MJLST Staffer, Tiffany Saez
In January 2016, Beyoncé’s trademark holding company, BGK Trademark Holdings, filed an application to register the name of the singer’s first child, “BLUE IVY CARTER,” in 14 different trademark classes, covering everything from fragrances to postcards to online video games. In May 2017, however, a Boston-based event planning firm, also named Blue Ivy, filed a notice of opposition with the US Patent and Trademark Office (USPTO) Trademark Trial and Appeal Board (TTAB) to challenge BGK’s trademark application.
Blue Ivy alleges, among other things that, BGK Trademark Holdings has no bonafide intent to use the BLUE IVY CARTER mark in commerce and that BGK is attempting to commit fraud on the USPTO by registering a trademark which it doesn’t intend on ever using.
Although Blue Ivy’s founder, Veronica Morales, already owns U.S. Trademark Registration No. 4224833, covering the standard character mark BLUE IVY for event planning and management services, Morales’ rights to Blue Ivy does not necessarily prevent Beyoncé from securing trademark rights in or a federal registration for BLUE IVY CARTER for goods or services that are not related to those covered by Morales’ mark. Trademark rights are jurisdictional. That is, the owner of a trademark owns it in the geographic region in which it is in use. Trademarks also do not apply to all goods and services worldwide, and instead apply only to the specific goods or services on which it is being used in commerce. Therefore, Morales does not have rights to the BLUE IVY mark for all goods and services, just event planning services.
The Blue Ivy trademark saga, however, does not mark the first time that a celebrity has tried to trademark a name or phrase.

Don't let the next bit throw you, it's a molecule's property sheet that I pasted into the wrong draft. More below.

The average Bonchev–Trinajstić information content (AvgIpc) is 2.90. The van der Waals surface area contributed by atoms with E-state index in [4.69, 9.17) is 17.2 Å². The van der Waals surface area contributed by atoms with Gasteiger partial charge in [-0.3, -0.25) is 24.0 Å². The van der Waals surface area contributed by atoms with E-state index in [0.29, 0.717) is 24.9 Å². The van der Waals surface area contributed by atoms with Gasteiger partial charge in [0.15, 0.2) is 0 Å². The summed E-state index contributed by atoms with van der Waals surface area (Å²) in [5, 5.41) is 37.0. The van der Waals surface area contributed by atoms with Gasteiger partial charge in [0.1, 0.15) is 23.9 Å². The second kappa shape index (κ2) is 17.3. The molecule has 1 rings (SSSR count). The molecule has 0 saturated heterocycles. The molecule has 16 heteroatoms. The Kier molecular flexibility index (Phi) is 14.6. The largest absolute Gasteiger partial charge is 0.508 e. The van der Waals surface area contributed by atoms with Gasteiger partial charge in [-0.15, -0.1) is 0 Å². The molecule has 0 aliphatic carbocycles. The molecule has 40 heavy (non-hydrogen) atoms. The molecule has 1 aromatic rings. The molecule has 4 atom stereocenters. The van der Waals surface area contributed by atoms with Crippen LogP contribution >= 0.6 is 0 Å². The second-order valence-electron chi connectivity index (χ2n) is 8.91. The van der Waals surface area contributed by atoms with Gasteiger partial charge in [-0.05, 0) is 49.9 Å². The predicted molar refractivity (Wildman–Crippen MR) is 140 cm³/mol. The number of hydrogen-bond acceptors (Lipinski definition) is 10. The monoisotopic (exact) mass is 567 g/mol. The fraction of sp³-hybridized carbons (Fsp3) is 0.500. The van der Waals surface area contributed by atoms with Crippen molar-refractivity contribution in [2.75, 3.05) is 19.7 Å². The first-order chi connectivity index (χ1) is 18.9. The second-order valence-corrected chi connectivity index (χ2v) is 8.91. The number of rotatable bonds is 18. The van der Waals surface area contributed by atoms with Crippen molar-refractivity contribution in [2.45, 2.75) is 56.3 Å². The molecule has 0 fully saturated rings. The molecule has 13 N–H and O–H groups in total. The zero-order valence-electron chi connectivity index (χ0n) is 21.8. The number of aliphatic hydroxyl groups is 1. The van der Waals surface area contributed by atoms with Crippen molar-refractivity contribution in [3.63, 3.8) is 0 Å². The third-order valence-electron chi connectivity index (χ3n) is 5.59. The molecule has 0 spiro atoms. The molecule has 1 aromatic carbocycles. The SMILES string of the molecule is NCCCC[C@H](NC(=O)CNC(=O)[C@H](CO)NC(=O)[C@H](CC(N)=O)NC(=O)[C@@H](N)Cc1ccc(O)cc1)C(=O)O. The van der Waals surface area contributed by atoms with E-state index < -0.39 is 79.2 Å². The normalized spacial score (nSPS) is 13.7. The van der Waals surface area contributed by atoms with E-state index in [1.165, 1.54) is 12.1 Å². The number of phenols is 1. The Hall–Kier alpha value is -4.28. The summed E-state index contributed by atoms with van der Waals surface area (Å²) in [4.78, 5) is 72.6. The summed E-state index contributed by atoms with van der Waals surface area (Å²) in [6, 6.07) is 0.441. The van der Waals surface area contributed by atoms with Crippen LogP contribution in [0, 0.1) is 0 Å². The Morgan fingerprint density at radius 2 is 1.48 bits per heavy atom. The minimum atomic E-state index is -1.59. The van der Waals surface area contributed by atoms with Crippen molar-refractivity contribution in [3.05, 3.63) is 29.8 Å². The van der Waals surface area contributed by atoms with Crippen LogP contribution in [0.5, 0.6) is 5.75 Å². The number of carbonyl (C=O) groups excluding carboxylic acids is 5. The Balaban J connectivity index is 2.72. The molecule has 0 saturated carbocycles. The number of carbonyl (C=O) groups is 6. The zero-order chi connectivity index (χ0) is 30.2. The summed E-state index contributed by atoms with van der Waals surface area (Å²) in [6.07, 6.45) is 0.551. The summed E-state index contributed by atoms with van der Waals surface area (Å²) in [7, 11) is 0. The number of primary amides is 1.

In the United States, one’s name and likeness is generally protected through doctrines that rise out of common law or statute, such as the right of publicity or privacy. However, there are cases in which celebrities or other public figures might seek to protect their names under trademark in order to protect the financial integrity and use of their personal name in commercial activities. The USPTO’s website also notes that, one who attempts to register a trademark that includes one’s name, portrait, or signature (that could reasonably be perceived as that of a particular living individual) would need written consent from the identified individual in order to register the mark.
There are several types of trademarks (e.g., slogans, words, logos, phrases), but the essential function of a trademark is to exclusively identify the commercial origin of goods and services. The use of personal names can be registered as a trademark if the individual can establish that their name contains “secondary meaning,” also known as “acquired distinctiveness.” Secondary meaning is required when your mark is “descriptive,” but not “inherently distinctive” or “generic.” Secondary meaning is very fact-specific. Whether the mark in question has secondary meaning would therefore hinge on whether it has become closely associated with a particular good or service. Thus, in the Blue Ivy case, one’s personal name can acquire trademark protection if the public at large has identified the name with certain products or services.
Even though proof of secondary meaning is not always required, one’s own celebrity status or public persona is generally not enough to confer trademark protection upon a name. The name itself actually has to be associated with certain goods or services. This requirement may be problematic for those who endorse a particular product or intend on developing their own brand of goods, such as clothing.
It is highly unlikely that the general public has identified and closely associated the name of Beyoncé’s six-year-old daughter with certain goods, such as radio pagers. Yet Beyoncé is seeking trademark to prevent others from exploiting and cashing in on little Blue Ivy’s name.